Are Cold Showers the Key to Transforming Your Morning Routine?
Some devotees have sworn off warm showers completely, vowing an icy shower can improve everything from energy levels to the immune system.
But does the evidence stack up? It’s fair to say a cold shower isn’t the most pleasant experience, so let’s explore the science before jumping in.
4 major health benefits of cold showers
1. Boosts your endorphins
While many of us wouldn’t think of a cold shower as a mood-booster, researchers think that taking a 2-3 minute cold shower a few times a week could work to boost endorphins by stimulating the sympathetic nervous system. They also believe the shock of cold water on the skin floods the brain with electrical impulses, which can increase alertness and clarity.
This research is still hypothetical, and there are other ways to boost your endorphins like exercise, meditation, and laughing - all arguably more enjoyable than a cold shower.
2. Speeds up metabolism
We all have fat, which is important for keeping us warm and protecting our organs, but researchers have recently discovered we have two types of fat: white fat and brown fat. People with a healthier weight tend to have more brown fat, so researchers think it’s crucial for our metabolism.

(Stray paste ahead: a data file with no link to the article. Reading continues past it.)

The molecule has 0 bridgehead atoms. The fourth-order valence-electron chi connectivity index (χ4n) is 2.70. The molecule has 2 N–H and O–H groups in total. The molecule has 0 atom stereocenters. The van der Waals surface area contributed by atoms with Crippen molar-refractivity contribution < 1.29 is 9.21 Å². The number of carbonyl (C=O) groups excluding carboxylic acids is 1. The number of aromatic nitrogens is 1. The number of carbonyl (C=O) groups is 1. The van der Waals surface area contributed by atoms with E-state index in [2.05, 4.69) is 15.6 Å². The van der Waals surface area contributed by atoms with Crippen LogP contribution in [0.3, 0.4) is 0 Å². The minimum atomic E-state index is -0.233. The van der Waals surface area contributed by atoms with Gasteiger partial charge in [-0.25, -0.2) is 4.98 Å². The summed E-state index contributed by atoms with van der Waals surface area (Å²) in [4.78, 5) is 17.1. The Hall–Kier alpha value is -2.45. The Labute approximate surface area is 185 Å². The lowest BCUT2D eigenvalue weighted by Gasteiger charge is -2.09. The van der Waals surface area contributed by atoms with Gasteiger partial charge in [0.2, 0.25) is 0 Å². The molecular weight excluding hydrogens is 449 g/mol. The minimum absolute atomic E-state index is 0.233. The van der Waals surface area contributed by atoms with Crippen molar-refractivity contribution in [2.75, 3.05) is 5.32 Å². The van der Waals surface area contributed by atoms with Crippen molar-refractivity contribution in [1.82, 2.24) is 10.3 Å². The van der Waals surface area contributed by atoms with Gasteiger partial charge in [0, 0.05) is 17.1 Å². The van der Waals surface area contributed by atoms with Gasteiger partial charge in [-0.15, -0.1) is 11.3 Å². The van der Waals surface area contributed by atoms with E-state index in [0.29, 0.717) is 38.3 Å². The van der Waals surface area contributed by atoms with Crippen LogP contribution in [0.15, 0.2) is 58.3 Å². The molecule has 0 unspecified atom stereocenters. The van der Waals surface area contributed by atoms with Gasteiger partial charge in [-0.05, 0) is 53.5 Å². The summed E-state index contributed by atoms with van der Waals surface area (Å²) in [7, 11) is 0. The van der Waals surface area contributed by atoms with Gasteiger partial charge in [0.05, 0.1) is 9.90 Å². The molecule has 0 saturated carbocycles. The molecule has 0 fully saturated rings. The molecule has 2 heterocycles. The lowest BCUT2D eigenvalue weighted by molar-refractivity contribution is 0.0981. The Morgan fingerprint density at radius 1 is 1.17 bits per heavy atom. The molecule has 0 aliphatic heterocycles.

Interestingly, the best way to increase your brown fat levels is exposure to cold. While taking cold showers won’t replace a nutritious diet and an active lifestyle, it might be another tool in your arsenal to boosting your metabolism.
Hot water can actually dry out both your skin and hair as it dries out the layer of sebum that provides protection for your skin and hair. So, going for a cold shower may leave you looking more nourished and hydrated.
Cold water also closes and strengthens the hair cuticles, leaving you with luscious locks. People with itchy skin, or with skin conditions like eczema and hives, have also found cold showers to soothe and relieve irritated skin.
Our bodies are incredibly smart and when exposed to shocks (like cold), they ramp up production of immune system cells that fight off infection. This means taking a cold shower can actually boost your white blood cells and keep your immune system in prime condition. A study in the Netherlands found people who took cold showers reported taking fewer sick days off work.
How to make cold showers a habit
Taking a cold shower isn’t a walk in the park, and it’s best to make it a habit by starting small. Here’s how to do it in five easy steps:
1. Start by adding a cold burst at the end of your normal shower to the point where you feel uncomfortable.
2. Over the next few times, try and increase the time to 2-3 minutes under the cold water.
3. Try and make the water a bit colder the next few times.
4. After 7-10 times, try and have a cold shower without starting it hot.
5. Use deep breathing to push through the discomfort.